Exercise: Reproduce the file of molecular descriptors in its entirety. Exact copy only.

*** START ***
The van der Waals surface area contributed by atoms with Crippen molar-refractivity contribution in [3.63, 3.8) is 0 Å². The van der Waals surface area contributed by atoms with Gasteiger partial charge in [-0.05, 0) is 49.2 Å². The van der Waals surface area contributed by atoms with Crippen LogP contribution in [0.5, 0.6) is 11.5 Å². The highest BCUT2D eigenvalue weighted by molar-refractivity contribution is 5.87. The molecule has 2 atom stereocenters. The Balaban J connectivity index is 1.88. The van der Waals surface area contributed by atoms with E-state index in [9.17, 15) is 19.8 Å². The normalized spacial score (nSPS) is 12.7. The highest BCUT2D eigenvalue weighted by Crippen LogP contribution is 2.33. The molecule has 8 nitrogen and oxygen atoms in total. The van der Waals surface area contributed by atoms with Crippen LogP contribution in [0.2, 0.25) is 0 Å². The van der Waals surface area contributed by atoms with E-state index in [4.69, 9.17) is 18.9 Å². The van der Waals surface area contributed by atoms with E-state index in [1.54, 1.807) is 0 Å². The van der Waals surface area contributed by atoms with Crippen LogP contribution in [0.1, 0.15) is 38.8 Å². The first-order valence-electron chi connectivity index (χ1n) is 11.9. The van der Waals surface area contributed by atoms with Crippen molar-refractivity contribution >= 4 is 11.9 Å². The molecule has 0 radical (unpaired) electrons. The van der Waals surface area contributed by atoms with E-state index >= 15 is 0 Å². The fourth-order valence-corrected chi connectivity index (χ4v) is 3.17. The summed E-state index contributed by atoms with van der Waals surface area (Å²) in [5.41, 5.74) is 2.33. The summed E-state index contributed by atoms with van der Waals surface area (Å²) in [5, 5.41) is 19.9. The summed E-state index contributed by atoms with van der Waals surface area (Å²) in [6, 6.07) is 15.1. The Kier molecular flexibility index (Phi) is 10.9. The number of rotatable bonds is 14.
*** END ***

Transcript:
The van der Waals surface area contributed by atoms with Crippen molar-refractivity contribution in [3.63, 3.8) is 0 Å². The van der Waals surface area contributed by atoms with Gasteiger partial charge in [-0.05, 0) is 49.2 Å². The van der Waals surface area contributed by atoms with Crippen LogP contribution in [0.5, 0.6) is 11.5 Å². The highest BCUT2D eigenvalue weighted by molar-refractivity contribution is 5.87. The molecule has 2 atom stereocenters. The Balaban J connectivity index is 1.88. The van der Waals surface area contributed by atoms with E-state index in [9.17, 15) is 19.8 Å². The normalized spacial score (nSPS) is 12.7. The highest BCUT2D eigenvalue weighted by Crippen LogP contribution is 2.33. The molecule has 8 nitrogen and oxygen atoms in total. The van der Waals surface area contributed by atoms with Crippen LogP contribution in [0.2, 0.25) is 0 Å². The van der Waals surface area contributed by atoms with E-state index in [4.69, 9.17) is 18.9 Å². The van der Waals surface area contributed by atoms with E-state index in [1.54, 1.807) is 0 Å². The van der Waals surface area contributed by atoms with Crippen LogP contribution in [0.1, 0.15) is 38.8 Å². The first-order valence-electron chi connectivity index (χ1n) is 11.9. The van der Waals surface area contributed by atoms with Crippen molar-refractivity contribution >= 4 is 11.9 Å². The molecule has 0 radical (unpaired) electrons. The van der Waals surface area contributed by atoms with E-state index >= 15 is 0 Å². The fourth-order valence-corrected chi connectivity index (χ4v) is 3.17. The summed E-state index contributed by atoms with van der Waals surface area (Å²) in [5.41, 5.74) is 2.33. The summed E-state index contributed by atoms with van der Waals surface area (Å²) in [5, 5.41) is 19.9. The summed E-state index contributed by atoms with van der Waals surface area (Å²) in [6, 6.07) is 15.1. The Kier molecular flexibility index (Phi) is 10.9. The number of rotatable bonds is 14.